Tuesday, 13 March 2012

Inquiring Minds of Edmonton

Wed. March 7 was the information meeting for applications to the 10 week-long, site based programs in the Edmonton area. I went with my new blog (one post-worth) to show off, see old friends and to talk about inquiry learning. Of course, the teachers who show up are generally the “converted”. Gillian Kydd, godmother to this learning movement, and I have often joked about all the times I use “religious” metaphors when I talk about this experience that we here in Alberta call site-based programming, but I just can’t help it.

Anyone: program coordinator, teacher, parent volunteer or presenter, who has ever witnessed the power of these week long field experiences NOT FIELD TRIPS (I owe this phrase to my Wed chat with master teacher, Maxine Sprague) knows that they become “believers” in the simple but hard to explain magic.

A blank journal to fill with observations, reflections, sketches, diagrams and jot notes is the basic tool of the week. To many this journal becomes a life long treasure. Time to sit or stand and watch, listen, smell and feel proves to be unstoppable as a student engagement technique. Opportunities to pose questions of all kinds to the site experts are primary research tools beyond compare.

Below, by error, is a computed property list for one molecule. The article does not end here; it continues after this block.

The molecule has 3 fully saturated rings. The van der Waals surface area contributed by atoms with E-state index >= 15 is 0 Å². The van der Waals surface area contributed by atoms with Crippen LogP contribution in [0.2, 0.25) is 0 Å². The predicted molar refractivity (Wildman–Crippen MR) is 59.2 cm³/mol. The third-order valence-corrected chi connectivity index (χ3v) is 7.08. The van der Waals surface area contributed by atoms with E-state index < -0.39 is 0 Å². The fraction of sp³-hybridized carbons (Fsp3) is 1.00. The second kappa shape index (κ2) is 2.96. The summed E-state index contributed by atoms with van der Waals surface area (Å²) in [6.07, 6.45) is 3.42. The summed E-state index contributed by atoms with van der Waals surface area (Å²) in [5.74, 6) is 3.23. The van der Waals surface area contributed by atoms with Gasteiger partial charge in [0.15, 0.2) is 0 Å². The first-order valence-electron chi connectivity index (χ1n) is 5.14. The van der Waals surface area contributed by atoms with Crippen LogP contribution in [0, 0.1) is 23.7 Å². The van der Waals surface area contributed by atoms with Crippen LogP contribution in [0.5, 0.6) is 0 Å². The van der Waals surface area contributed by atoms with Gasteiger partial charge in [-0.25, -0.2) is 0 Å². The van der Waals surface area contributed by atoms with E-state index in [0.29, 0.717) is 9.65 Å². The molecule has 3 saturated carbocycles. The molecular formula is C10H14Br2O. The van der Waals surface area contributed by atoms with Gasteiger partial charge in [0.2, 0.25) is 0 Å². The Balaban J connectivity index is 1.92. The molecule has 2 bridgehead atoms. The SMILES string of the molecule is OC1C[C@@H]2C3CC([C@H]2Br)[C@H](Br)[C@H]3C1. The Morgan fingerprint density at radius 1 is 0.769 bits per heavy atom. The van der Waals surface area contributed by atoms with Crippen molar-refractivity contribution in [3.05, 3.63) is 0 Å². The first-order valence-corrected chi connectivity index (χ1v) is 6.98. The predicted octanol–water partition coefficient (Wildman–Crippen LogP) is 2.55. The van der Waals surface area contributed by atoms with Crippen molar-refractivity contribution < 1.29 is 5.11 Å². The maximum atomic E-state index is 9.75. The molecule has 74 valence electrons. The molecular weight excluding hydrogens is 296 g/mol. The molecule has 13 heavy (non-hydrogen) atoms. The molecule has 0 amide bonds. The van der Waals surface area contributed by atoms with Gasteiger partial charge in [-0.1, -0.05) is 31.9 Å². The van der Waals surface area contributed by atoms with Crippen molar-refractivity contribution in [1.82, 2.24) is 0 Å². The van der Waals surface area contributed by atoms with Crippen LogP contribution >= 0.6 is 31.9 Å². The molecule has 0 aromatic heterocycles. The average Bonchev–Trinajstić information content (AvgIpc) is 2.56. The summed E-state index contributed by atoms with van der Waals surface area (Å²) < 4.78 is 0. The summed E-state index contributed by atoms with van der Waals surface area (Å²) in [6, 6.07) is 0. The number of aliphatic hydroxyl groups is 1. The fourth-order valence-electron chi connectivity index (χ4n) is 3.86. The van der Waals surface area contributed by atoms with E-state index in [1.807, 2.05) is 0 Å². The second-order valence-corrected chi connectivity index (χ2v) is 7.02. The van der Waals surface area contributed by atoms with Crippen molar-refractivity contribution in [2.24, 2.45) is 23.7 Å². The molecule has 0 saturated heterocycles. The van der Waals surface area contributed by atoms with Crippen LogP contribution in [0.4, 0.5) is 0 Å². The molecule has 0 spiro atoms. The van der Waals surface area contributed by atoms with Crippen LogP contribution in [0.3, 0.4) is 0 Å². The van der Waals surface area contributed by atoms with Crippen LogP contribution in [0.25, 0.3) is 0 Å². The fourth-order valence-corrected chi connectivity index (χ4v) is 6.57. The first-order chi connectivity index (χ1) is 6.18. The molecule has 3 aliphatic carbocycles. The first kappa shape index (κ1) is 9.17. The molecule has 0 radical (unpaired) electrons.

I promised those who stopped by that a few TIPS to the art of applications in the quest of a precious week would be in this blog. Thanks to the work of Lorna Zucchet (Zoo School program coordinator) over the years, the application form seems to be very self-explanatory.

The first tip is APPLY – it is impossible to get a week if you don’t submit an application. And don’t be late; the deadline is April 13 at 4 pm. Find a form at the Inquiring Minds site. 

If you have made a successful application before (I know you master teachers are worriers)
RELAX, read through the form and answer with your heart. 

If you have never done this before (all sites seriously consider first timers, sites share a missionary zeal about spreading around the opportunities)
READ through the whole form – nothing kills a program coordinator’s interest in your application faster than blanks or 7 page applications when the form says the proposal should not exceed 3 pages.

Consider visiting the site with a mindset of using it as a classroom, not a field trip.

Although you are applying for a week, this experience will become a touchstone for you and your class’s whole year. Think about that and comment on it. It is the answer to the first question of proposal and a key concept.

Contact the coordinator by email early if you have questions, but don’t become a pest.

Absolutely consider saying yes to the waiting list and listing second choices. 

Treat the program coordinator with open honesty. The application process is the hardest part of the job. Give as much information as you can and follow-up several days after you submit, to be sure it was received.

If things do not work out this year, please try again next year. That is why there is a question that asks if you have applied and NOT been accepted. If at first, you don’t succeed, TRY, TRY again.

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